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How Can You Tell The Gender Of A Black Moor?

If your friend asks ” How can You tell the gender of a black moor?” Do you know the answer?

Determining the gender of black moor goldfish isn’t an easy task for an average fish keeper. But, if you know the traits of a male and female black moor and the behavior changes when they are ready to spawn, you can easily identify the gender.

This article will walk you through the process of sexing black moor goldfish.

How Can You Tell The Gender Of A Black Moor

Why sexing black moor is important?

Identifying the gender of black moor goldfish is essential if you plan to breed them.

It is useless if you keep only one gender of goldfish because goldfish are egg-laying fish. This means that goldfish require both males and females to reproduce.

So, you will have to keep at least one female black moor and a male black moor if you want goldfish babies in the future.

If you don’t want any more fish in your tank, you can ignore the sexing part and care for your fish without worrying.

Since goldfish are omnivore fish, they will get rid of their offspring soon after they are born. So, even if you have male and female fish, your tank will not be overpopulated as goldfish eat their babies.

Can goldfish change gender?

No, they can’t. You may have heard about certain fish that can change their gender when needed.

But, goldfish are not among those fish. Goldfish are born with the gender that they will carry throughout their life.

So, if you have a female black moor, it will always be female, and a male black moor will always be a male.

How can you tell the gender of a black moor?

Although goldfish are sexually dimorphic, identifying them apart is relatively tricky, especially for beginners.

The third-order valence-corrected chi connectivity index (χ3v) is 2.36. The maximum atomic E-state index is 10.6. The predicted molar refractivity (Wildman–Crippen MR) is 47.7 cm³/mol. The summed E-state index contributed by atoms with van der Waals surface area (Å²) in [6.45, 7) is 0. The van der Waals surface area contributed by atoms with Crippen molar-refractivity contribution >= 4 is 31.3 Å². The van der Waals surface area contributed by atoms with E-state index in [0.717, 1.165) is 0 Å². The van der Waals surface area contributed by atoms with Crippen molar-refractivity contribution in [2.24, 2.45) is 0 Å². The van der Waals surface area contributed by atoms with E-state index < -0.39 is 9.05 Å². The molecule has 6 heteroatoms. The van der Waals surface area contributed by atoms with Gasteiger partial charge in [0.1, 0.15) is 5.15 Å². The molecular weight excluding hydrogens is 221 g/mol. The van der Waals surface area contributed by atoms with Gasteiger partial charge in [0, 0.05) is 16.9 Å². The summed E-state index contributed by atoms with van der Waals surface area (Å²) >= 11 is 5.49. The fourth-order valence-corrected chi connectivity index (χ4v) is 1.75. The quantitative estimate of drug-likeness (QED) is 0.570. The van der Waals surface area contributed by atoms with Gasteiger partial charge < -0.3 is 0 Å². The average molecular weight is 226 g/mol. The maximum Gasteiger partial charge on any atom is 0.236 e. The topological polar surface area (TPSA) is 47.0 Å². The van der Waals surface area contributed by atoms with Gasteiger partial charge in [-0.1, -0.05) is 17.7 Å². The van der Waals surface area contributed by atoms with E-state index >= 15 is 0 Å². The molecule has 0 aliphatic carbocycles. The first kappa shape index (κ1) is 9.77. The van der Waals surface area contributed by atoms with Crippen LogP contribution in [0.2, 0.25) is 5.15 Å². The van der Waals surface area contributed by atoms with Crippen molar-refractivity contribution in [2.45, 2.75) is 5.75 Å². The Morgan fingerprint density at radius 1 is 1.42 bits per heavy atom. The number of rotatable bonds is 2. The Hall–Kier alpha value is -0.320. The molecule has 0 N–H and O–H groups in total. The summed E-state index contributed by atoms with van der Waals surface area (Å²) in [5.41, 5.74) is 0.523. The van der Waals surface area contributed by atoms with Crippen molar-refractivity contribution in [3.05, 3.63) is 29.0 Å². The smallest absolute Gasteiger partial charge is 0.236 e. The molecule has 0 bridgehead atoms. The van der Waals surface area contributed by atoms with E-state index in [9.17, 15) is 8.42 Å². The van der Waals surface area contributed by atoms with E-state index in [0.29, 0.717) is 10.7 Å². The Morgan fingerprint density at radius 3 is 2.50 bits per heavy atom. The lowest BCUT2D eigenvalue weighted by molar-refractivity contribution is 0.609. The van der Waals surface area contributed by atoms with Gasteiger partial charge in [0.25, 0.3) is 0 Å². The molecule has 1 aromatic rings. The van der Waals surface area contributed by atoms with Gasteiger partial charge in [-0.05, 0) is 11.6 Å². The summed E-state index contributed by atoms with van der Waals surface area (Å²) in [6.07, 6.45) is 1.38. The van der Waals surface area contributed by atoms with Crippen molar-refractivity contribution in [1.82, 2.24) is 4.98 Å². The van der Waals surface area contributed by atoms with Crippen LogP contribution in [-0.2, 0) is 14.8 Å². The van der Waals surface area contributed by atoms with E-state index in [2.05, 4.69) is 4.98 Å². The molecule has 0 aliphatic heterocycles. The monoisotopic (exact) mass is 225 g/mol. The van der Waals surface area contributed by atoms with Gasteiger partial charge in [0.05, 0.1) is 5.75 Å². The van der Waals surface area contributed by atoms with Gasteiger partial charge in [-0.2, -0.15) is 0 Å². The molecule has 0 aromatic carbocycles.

To pinpoint males from females, you have to observe them for a long period of time. The physical differences and behavior changes stand out when black moors are ready to spawn.

The spawning season comes during the spring and early summer in the wild. You can induce spawning by artificially giving them hot temperatures to mimic the spring season.

When your goldfish are ready to spawn (when you induce spawning by increasing the water temperature), check for the below differences in your fish.

Physical differences

Male black moors develop small white bumps on their gill covers and along the back.

The bumps are known as breeding tubercles. They will also have a more streamlined body shape, and their anal fins will be more pointed.

On the other hand, females will not have any bumps on their bodies, and their anal fins will be more rounded. Further, females will have a more rounded abdomen as they store eggs inside their bodies.

Behavior changes

When goldfish are ready to spawn, their behavior will also change.

Males will become more aggressive and will chase the females around. They will also start to eat less than before.

On the other hand, females will begin to eat more than before as they need food to produce eggs.

If you observe your fish closely, you will notice these changes in your fish. You can use these changes to identify the gender of your black moor goldfish.

Why has my black moor turned to gold? Is it a sign of its gender?

While you may think this is a sign to identify male or female fish, it is not.

Black moor goldfish are a type of goldfish that have black coloration on their bodies. However, as they grow older, the black coloration will fade and turn gold.

So, if your black moor has turned gold, it is not a sign of its gender. The gold coloration is simply due to the fading of black coloration.


To tell the gender of a black moor goldfish, you have to wait till their spawning season. However, you can induce spawning by changing water temperature.

By doing so, your fish will get ready to spawn and show physical signs and behavioral signs. Once they show these signs, you can use them to identify males from females. 

Credit to : AQUA STATION
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About Dr.Chamika

Hello, I'm Dr. Chamika. I am a Researcher in Water quality, Aquatic organisms, and Environmental chemistry. I am a passionate fish keeper, with10 years of experience. My mission is to help other aquarists experience the joy of fish keeping.